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Group Policy - how to make "User" registry policy work on select set of computers

Posted on 2013-11-11
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Last Modified: 2013-11-13
Server 2008R2 AD.  I thought I had this figured out, but I'm not getting the result I want.  I am trying to set registry values using a User GPO but I want to link it only to my servers, in one of 2 OUs - Domain Controllers or Domain Servers.

Essentially, this is so some select users (including Domain Admins) will have these registry entries set if they log in to the servers.

So I have this correct: User Config->Pref->Windows Set->Registry

Do I link it to my Servers? Or to the select Users?  Then what at the filtering section?    I'm just not clear on this - I've tried a few things and still gpresult shows my GPO as either denied, or not there at all.

Thanks.
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Question by:dvanaken
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by:MHMAdmins
ID: 39639219
I would link it to your computers and in the read filtering add the names of your servers to read/apply the filter and enforce them on the OU container you want it to pertain to.
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by:Joseph Moody
ID: 39639255
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by:MHMAdmins
ID: 39639270
Once you have made the change in GPO, then on that server run gpupdate to asynchronously apply the change, then on the domain controllers run gpupdate /force and then you may have to reboot before the changes show up in gpresult depending on what settings. Normally registry changes require a reboot for the machine to make the hive key active.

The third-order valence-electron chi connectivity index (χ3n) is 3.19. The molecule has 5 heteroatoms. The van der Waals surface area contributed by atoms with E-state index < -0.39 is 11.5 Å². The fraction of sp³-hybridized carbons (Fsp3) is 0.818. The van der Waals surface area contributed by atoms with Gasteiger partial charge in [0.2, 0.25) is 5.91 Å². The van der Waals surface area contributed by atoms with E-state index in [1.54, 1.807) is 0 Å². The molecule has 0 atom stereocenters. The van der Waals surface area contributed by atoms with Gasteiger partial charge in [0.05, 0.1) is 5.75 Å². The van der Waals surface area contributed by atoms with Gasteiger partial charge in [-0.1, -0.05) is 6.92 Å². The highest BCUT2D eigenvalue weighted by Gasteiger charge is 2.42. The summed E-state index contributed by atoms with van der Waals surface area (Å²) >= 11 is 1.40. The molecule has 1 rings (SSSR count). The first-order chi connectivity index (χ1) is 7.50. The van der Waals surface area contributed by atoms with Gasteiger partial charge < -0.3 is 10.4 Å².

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Author Comment

by:dvanaken
ID: 39639555
Now I'm confused - I get what loopback mode does (have not yet tried it), but do I need that?  Here is a statement of what I am trying to do:

Apply "User" GPO on certain computers only for certain users only.  

Since it is for certain Users, I don't think I need the loopback model (because Users->Users), but how do I limit it to applying to certain computers only?
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by:chuckmccullough
ID: 39641858
I would think you could use Security Filtering on the GPO to apply it to the specified users, then use WMI Filtering to target the computers you want it to apply to. Something like:

Select * from Win32_ComputerSystem where __SERVER = "Server1" OR __SERVER = "Server2"
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by:dvanaken
ID: 39641964
So is it true that Security Filtering must be applied to match the type of GPO; that User policies must have users in the Security filtering, same for Computer policies must have computers in the filters?   In other words you can't setup a User policy and filter it only for certain computers (except using WMI).  Correct?
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by:chuckmccullough
ID: 39642238
Security Filtering can apply to users, groups, or computers, but those objects have to reside in the OU you link to. So, if filtering that way by users you'll  have to link it to an OU where those users are located. The WMI filters don't have the same limitation I believe.